The dedication which opens the film ("To the memory of those who made us laugh...") was originally supposed to come at the end of the film, in the form of a voiceover narration by Joel McCrea. The prologue that Sturges originally wrote for the film read: "This is the story of a man who wanted to wash an elephant. The elephant darn near ruined him." While Sturges always had McCrea in mind for the lead from the start, Barbara Stanwyck, who had displayed a remarkable gift for comedy in Sturges' The Lady Eve (1941), was originally supposed to play "The Girl." Frances Farmer was also tested for the role. Veronica Lake was eventually hired, but she was six months pregnant by the time shooting began. Sturges was furious when he learned of it and, according to Lake, "it took physical restraint to keep him from boiling over at me." She was then given a loosely-fitting hobo outfit and Edith Head designed gowns that would flatter her pregnant figure. Today, it is often regarded as Lake's best performance and one of the few instances where she was able to overcome the burden of her glamorous image.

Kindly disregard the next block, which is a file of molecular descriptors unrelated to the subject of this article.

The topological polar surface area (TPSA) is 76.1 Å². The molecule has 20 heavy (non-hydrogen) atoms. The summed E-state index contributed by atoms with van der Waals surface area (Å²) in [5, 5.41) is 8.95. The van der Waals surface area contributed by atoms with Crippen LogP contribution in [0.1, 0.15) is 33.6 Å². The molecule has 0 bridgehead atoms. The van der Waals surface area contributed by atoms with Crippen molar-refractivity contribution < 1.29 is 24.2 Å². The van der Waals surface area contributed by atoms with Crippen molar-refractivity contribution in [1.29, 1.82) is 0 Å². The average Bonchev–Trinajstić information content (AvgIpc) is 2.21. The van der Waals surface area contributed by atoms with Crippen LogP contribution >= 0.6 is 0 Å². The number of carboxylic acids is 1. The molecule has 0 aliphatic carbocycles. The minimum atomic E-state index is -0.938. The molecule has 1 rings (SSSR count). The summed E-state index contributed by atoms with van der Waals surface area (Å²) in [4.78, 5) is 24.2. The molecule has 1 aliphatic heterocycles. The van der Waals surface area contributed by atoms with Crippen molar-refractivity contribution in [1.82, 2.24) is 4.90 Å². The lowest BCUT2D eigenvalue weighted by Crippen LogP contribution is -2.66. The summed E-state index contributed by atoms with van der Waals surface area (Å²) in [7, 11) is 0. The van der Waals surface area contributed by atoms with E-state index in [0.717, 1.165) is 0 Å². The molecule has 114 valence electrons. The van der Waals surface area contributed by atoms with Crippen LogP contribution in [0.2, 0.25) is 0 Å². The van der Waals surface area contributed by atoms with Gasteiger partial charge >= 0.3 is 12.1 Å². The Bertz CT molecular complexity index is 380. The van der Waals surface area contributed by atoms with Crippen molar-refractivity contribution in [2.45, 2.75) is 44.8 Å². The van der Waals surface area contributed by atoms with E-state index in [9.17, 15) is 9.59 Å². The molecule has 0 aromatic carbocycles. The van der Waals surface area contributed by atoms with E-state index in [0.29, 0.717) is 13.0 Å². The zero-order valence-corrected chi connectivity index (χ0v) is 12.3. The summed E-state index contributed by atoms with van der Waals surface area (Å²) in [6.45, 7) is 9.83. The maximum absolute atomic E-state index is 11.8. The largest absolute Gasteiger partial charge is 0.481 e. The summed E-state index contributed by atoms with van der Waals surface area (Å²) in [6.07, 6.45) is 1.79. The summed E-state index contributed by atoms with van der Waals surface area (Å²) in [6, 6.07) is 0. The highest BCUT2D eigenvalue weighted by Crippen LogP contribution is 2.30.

In a direct sense, Sullivan's Travels is Preston Sturges' attempt to negotiate his role as a director of comedies with his interest in social problems. The social commentary behind the film comes through most vividly during the sequences depicting the cruelties the prisoners are subjected to and the chain gang's visit to an African-American church, suggesting a common bond of suffering; such implications were not lost on contemporary audiences. In response to the film Sturges received a letter from Walter White, the secretary of the NAACP, saying: "I want to congratulate and thank you for the church sequence in Sullivan's Travels. This is one of the most moving scenes I have seen in a moving picture for a long time. But I am particularly grateful to you, as are a number of my friends, both white and colored, for the dignified and decent treatment of Negroes in this scene. I was in Hollywood recently and am to return there soon for conferences with production heads, writers, directors, and actors and actresses in an effort to induce broader and more decent picturization of the Negro instead of limiting him to menial or comic roles. The sequence in Sullivan's Travels is a step in that direction and I want you to know how grateful we are." At the same time, the US Office of Censorship, concerned that the film might be used as propaganda by the enemy during World War II, asked Paramount to cut some of the harsher scenes; the studio refused, and as a result the film was not allowed to be exported during the war. Incidentally, the cartoon that the prisoners and the African-American churchgoers watch together is the 1934 Disney short "Playful Pluto."